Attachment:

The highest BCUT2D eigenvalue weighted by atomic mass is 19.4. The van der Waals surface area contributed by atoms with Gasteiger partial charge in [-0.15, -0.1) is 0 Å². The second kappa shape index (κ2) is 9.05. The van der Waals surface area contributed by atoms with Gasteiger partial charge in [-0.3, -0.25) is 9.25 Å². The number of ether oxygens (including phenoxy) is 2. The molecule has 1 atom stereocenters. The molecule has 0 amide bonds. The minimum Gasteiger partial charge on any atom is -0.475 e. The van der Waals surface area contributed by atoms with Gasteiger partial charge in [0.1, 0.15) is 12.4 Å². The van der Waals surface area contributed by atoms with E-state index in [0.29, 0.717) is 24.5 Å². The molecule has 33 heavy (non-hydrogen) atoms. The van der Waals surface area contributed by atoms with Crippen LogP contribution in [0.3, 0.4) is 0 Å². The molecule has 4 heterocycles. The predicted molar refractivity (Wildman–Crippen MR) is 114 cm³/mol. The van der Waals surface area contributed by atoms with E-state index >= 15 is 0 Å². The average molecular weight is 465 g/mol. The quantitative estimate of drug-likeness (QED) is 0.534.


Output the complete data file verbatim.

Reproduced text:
The highest BCUT2D eigenvalue weighted by atomic mass is 19.4. The van der Waals surface area contributed by atoms with Gasteiger partial charge in [-0.15, -0.1) is 0 Å². The second kappa shape index (κ2) is 9.05. The van der Waals surface area contributed by atoms with Gasteiger partial charge in [-0.3, -0.25) is 9.25 Å². The number of ether oxygens (including phenoxy) is 2. The molecule has 1 atom stereocenters. The molecule has 0 amide bonds. The minimum Gasteiger partial charge on any atom is -0.475 e. The van der Waals surface area contributed by atoms with Gasteiger partial charge in [0.1, 0.15) is 12.4 Å². The van der Waals surface area contributed by atoms with E-state index in [0.29, 0.717) is 24.5 Å². The molecule has 33 heavy (non-hydrogen) atoms. The van der Waals surface area contributed by atoms with Crippen LogP contribution in [0.3, 0.4) is 0 Å². The molecule has 4 heterocycles. The predicted molar refractivity (Wildman–Crippen MR) is 114 cm³/mol. The van der Waals surface area contributed by atoms with E-state index >= 15 is 0 Å². The average molecular weight is 465 g/mol. The quantitative estimate of drug-likeness (QED) is 0.534.